My muscles tensed. My heart raced. Adrenaline coursed through my veins. I was sitting on my bed when the thought hit me. I kept telling myself I was just being paranoid but the fear wouldn’t dissipate.
It was the middle of winter and I was feeling ill. My arms ached. My nose was blocked. My throat was sore. If it was any other middle of winter, I’d have put it all down to a nasty case of the common cold. But just under a week previous, I’d been sexually intimate with another man and I was petrified he’d given me HIV.
I knew very little about HIV. Except that the first symptoms include cold-like symptoms. Months later, I plucked up the courage to have a full STI screening. Or, as I like to call them, sexual-health MOTs. The nurse had me lie down and then she felt the lymph nodes around my groin.
I’d read in politician Sean Strub’s 2014 AIDS-crisis memoir Body Counts that swollen lymph nodes are an indication of HIV. I studied her facial expressions while she inspected them. Then, she turned towards me.“They’re not swollen so that’s a good sign,” she said, smiling.
I breathed a sigh of relief. But it wasn’t until a few weeks later that I got the official results. Negative. Of course, I was happy I didn’t have HIV. But I still felt a little dejected by the whole situation.
If we had queer sex education, I wouldn’t have panicked when I had cold symptoms five days after having sex
We queer people never had sex education at school that reflected our livelihoods. The classes were all about male-on-female intercourse. About how men can stimulate the clitoris. About checking your testicles for lumps. Never about topping vs bottoming or how two men prepare for anal sex.
If we had queer sex education, I wouldn’t have panicked when I had cold symptoms five days after having sex. HIV symptoms don’t typically arise until three weeks or so after transmission. Even then, they can take years to show up.
The bottom line is, queer people typically aren’t equipped to deal with sex as adults. Most of sex we learn is from dramatic porn scenes or word of mouth. Seldom do we have a trusted adult telling us what to do and how to stay safe doing it.
It’s why I’m detailing the following advice on a game-changing HIV prevention drug – PrEP. PrEP is short for pre-exposure prophylaxis. It’s a blue pill people can take to reduce their chances of contracting HIV by up to 99%. In late 2020, it was finally made free on the NHS.
In 2019, there were 105,200 people living in the UK with HIV
Why PrEP is so important
Despite HIV transmission rates having fallen dramatically in the UK over the last two decades, it’s still out there. According to the Terrence Higgins Trust, in 2019, there were 105,200 people living in the UK with HIV. 6,600 of these people didn’t know they were HIV positive. This virus can affect anyone, even high-profile celebrities. Beloved Queer Eye stylist Jonathan Van Ness has gone public about contracting HIV.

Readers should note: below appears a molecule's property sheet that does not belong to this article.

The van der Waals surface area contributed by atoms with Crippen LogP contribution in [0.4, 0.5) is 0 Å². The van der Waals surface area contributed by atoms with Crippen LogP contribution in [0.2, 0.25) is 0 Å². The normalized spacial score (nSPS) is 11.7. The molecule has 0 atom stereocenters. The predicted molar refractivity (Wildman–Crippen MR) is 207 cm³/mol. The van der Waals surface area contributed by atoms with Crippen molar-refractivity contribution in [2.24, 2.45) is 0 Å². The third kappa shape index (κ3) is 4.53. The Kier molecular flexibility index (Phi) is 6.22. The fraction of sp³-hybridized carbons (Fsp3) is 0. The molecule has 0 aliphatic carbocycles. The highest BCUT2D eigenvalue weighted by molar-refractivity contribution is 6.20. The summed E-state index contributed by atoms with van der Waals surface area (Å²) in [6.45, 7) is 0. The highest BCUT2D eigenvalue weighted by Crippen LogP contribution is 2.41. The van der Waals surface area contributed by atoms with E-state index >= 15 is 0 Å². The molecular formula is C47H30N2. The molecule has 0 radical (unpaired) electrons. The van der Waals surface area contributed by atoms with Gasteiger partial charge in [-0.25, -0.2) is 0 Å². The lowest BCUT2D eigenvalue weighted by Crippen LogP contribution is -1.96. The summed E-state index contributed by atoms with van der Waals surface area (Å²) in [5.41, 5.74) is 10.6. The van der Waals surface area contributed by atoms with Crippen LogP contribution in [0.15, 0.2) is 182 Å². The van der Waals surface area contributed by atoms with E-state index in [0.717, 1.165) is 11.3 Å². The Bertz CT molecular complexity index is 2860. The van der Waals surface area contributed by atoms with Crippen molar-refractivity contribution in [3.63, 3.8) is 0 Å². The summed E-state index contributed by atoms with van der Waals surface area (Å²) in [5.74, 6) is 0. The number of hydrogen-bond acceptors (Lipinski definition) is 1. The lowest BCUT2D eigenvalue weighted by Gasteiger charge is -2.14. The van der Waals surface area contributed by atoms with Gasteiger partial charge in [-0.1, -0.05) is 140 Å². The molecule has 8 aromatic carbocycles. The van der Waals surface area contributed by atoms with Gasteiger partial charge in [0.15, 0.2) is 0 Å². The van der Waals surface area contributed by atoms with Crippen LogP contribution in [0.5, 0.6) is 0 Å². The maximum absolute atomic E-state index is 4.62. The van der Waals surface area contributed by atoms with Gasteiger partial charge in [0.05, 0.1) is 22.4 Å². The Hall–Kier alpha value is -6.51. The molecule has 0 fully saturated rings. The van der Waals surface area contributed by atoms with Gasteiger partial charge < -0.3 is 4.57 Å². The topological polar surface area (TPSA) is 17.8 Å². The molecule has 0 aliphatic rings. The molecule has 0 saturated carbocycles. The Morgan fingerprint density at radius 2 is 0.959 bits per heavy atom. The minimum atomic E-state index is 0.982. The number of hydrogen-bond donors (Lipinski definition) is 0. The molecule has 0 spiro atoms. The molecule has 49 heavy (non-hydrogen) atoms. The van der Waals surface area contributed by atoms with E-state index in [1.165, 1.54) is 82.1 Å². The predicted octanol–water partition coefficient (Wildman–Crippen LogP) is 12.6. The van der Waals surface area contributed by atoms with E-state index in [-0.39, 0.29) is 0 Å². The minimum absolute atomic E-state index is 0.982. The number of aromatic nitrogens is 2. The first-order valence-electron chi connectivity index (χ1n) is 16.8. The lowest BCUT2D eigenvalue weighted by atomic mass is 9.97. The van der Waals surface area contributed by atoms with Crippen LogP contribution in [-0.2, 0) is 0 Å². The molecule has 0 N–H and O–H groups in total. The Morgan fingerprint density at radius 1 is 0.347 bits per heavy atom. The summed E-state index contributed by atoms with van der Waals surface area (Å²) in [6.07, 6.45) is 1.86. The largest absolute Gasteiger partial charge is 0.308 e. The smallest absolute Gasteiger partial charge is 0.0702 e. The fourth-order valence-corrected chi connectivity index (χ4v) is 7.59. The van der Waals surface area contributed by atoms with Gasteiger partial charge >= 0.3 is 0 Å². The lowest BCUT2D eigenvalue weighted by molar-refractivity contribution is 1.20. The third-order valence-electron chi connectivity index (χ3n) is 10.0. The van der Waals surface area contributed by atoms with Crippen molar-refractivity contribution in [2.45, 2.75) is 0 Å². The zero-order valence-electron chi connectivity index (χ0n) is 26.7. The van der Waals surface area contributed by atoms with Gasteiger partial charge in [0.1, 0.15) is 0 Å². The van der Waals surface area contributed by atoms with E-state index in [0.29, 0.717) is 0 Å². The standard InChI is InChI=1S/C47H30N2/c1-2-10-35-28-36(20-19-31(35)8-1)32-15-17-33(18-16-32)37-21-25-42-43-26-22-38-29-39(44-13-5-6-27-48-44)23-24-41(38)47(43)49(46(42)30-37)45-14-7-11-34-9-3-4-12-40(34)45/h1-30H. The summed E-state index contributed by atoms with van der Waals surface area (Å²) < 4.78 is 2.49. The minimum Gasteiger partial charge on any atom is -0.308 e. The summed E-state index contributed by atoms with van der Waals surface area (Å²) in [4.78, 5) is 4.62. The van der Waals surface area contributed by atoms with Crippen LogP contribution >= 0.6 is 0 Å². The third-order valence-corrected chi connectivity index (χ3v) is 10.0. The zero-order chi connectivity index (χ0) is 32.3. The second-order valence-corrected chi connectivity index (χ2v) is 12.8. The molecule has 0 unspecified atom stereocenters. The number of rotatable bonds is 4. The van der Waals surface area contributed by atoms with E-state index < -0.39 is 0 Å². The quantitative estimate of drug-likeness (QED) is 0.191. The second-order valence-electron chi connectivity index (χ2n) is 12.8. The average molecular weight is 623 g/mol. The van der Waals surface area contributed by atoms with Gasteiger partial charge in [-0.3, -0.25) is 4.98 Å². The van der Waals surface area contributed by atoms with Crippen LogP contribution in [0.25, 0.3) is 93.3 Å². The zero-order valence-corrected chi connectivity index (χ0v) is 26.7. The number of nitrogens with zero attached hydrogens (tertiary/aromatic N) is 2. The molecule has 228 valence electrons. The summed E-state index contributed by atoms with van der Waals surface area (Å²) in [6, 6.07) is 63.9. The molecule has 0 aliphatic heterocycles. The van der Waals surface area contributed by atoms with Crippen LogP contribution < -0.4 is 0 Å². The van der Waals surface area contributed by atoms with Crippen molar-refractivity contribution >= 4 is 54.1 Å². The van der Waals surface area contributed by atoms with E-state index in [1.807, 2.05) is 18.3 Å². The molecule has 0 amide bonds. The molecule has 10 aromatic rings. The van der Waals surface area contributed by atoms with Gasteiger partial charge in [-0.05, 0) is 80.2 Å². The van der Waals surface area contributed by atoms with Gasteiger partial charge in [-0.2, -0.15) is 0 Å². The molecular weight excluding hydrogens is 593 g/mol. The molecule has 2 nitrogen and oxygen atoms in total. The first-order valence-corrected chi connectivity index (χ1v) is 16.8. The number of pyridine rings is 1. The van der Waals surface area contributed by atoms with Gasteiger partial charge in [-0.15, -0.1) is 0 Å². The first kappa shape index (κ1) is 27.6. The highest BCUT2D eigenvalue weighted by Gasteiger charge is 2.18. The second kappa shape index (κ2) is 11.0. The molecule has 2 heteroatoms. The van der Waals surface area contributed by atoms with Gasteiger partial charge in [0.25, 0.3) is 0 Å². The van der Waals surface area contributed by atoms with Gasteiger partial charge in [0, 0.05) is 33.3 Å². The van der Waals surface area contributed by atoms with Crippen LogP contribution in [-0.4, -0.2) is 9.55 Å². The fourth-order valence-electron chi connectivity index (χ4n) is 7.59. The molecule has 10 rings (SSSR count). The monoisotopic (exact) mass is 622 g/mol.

Getting on a drug like PrEP is so vital. Besides, the queer men and trans women of the 1980s and ‘90s would have killed for PrEP. The AIDS crisis during these decades decimated entire communities of queer people. We owe it to them to approach sex more responsibly and dilute the spread of HIV where we can.
How do I get hold of PrEP?
PrEP can be given to you at your local sexual health clinic. Call them up and express an interest in taking it. A medical official will call you as part of a phone consultation. Then, you’ll be invited into the clinic.
Before you’re given a dosage, you’ll have a HIV test. They’ll also check your kidney function. It’s rare but kidneys can be affected by the drug. Still, don’t let that put you off taking it. The clinic will run regular kidney function tests so there’s nothing to worry about.
How do I take PrEP?
It can be taken daily. Alternatively, you can take it “on demand,” but this is only suitable for anal sex. Speak with your local clinician to work out which course is better suited to you.
Are there any side effects?
Like any drug, some takers have side effects. If you’re concerned about what these might be, your local clinician can put you deeper in the picture. However, significant side effects on PrEP are rare.
How can I also be safe sexually?
It’s a cliché but use condoms during sex, especially if you tend to bottom. You’re more likely to contract HIV bottoming. Since PrEP is 99% effective, it’s unlikely you’ll get HIV if you’re on this drug. However, there’s still a surfeit of other STIs out there. Something like chlamydia is easily treated but it’s still not pleasant knowing you have it.
Understanding sexual health as a queer person
Most of us enjoy sex. Some more than others. Sadly, for queer people, however, it can be challenging. Men who bottom usually have to douche (you can Google that if you don’t know what it means) and a lack of holistic sex education can leave us in the dark.
It’s why learning more about sexual health, how STIs operate and the medical services available to us is so valuable for queer people. Thanks to the treasure trove that is the internet, there’s many resources out there. Although, to make it easier for you, here’s some keys links:
For more information on PrEP and other HIV-preventative measures, visit https://www.nhs.uk/conditions/hiv-and-aids/prevention/
For more information on HIV/AIDS, visit https://www.nhs.uk/conditions/hiv-and-aids/
For information on Nottingham’s sexual health services, visit https://www.nuh.nhs.uk/sexual-health-services/
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